Below is a great message from The Beach Condominium Association of Boca Raton and Highland Beach (BCA).  This is an “Association of Condo Associations” in South Palm Beach for condos on or near the beach.

The President of the BCA, Emily Gentile graciously agreed to let us share her letter to her member Associations, which are all beachfront hi-rises.

Her advice is consistent with Campbell’s advice from our Building Safety Webinar.

Dear BCA Members and Fellow Barrier Island Residents,

The recent developments at Surf Side Miami have left us all saddened and with several questions concerning our own beach side buildings and stability. The BCA wants you to know that we are here for you, to answer your questions and educate. We have an array of architects, engineers and contractors that support us for your convenience. As you can see when driving A1A, there are always several beach buildings having work done. The BCA is confident that our membership is cognizant of their responsibilities, buildings and take corrective action when needed.

The BCA has been speaking with both Boca Mayor Scott Singer and Highland Beach Mayor Douglas Hillman to organize a suggested plan of greater education and resources in defense against all the elements and deterioration that cause deficiencies and instability in buildings. Last week there was a local article that mentioned several buildings in Boca Raton on the beach that are about 40 years old. Many of these properties mentioned have done proactive repairs to their buildings over the years and they are in great shape today!
You may have seen the various articles and reports about Champlain Towers South collapse. Some of the reports noted serious deficiencies in the building. One of the engineer’s reports warned the board that the pool area was cracking in the garage and leaking into the substructure. Various areas of the building also had evidence of spalling, cracked concrete and exposed rebar, water leaks and were in obvious need of immediate repairs. It’s our understanding that the board of the Champlain Towers South was getting ready to implement repairs. Unfortunately, it was too little and too late to avoid this terrible situation.

We remind all the BCA Members that a Board has a fiduciary responsibility to maintain and protect their association and all people therein. At the top of this responsibility list are life safety items, such as Structural items, Fire Safety, Elevators, Electrical, Gas, and Water services. After speaking with both local Mayors, it’s apparent and certain that we need to prepare for emergency orders coming from Tallahassee. The BCA expects changes from the State of Florida and local municipalities on life safety and building inspection codes. We anticipate this panoramic and encompassing F.S.718 legislative changes to cover condominium association’s financials, inspections, and construction areas, similar to what we experienced after Hurricane Andrew in 1992. We want to assure our BCA membership that we will get through this together.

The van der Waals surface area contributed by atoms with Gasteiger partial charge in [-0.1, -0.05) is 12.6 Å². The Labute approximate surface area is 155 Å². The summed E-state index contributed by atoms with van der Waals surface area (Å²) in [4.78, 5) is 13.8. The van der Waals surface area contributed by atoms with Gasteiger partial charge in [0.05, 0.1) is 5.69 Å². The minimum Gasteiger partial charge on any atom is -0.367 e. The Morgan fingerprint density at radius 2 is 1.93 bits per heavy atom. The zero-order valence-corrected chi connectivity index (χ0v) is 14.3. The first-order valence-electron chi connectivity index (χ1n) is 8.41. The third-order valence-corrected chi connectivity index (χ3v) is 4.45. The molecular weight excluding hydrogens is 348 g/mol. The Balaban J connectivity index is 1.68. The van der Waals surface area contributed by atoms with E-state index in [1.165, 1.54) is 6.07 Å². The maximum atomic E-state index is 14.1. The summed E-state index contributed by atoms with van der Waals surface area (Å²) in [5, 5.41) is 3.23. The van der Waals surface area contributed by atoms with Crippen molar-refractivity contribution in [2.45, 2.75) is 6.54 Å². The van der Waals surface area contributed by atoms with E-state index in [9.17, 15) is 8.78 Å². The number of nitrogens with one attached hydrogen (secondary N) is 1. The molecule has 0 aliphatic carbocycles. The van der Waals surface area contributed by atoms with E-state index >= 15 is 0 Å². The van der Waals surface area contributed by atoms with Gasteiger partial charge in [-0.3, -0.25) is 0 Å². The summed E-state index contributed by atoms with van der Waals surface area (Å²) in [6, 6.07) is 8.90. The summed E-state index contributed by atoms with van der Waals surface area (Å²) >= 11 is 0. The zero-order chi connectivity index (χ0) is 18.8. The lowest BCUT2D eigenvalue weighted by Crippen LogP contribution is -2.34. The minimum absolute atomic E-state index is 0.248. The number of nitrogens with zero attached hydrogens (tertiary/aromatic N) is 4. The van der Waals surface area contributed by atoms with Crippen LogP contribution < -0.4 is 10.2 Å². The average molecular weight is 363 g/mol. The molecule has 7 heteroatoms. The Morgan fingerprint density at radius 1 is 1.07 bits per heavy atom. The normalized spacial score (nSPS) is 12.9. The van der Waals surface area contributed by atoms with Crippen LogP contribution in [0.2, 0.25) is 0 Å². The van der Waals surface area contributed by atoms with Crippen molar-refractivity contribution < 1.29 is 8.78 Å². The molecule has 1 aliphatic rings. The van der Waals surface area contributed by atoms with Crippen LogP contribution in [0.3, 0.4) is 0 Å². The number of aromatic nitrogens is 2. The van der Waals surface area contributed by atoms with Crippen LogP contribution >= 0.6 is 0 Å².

The BCA has identified the following steps to get your building as secure as possible for all residents, guests and staff:

1. Miami-Dade and Broward Counties have a mandatory 40-year building certification with re certification every 10 years thereafter. Palm Beach County currently does not have that mandate currently, but we expect it in the near future.

2. Reserve Studies are recommended. You can choose an engineering firm or reserve study specialist to do the report. The engineering firms should be able to speak in more details and as follow-up proceed with any needed scope of work for deficiencies.

3. The BCA recommends that every association should have a go-to architect and engineering firm or firms to address all the life safety needs of the community. If your property is near 40-years or older, it is highly suggested that you have an engineering report on the life safety items. If the engineering reports or reserve studies show deficiencies, be prepared to correct the issues in a fiscally prudent manner as soon as possible. Again, Life Safety items should be given top priority and addressed immediately.

4. Preventative maintenance will help maintain the property and equipment. Preventative maintenance will help prolong the life span of items and be more cost effective in the long run.

5. Do not kick the can down the road to save a few bucks. See a problem, address it and fix the problem. Your association and residents will be much better off and protected.

by Emily Gentile, President of the Beach Condo Association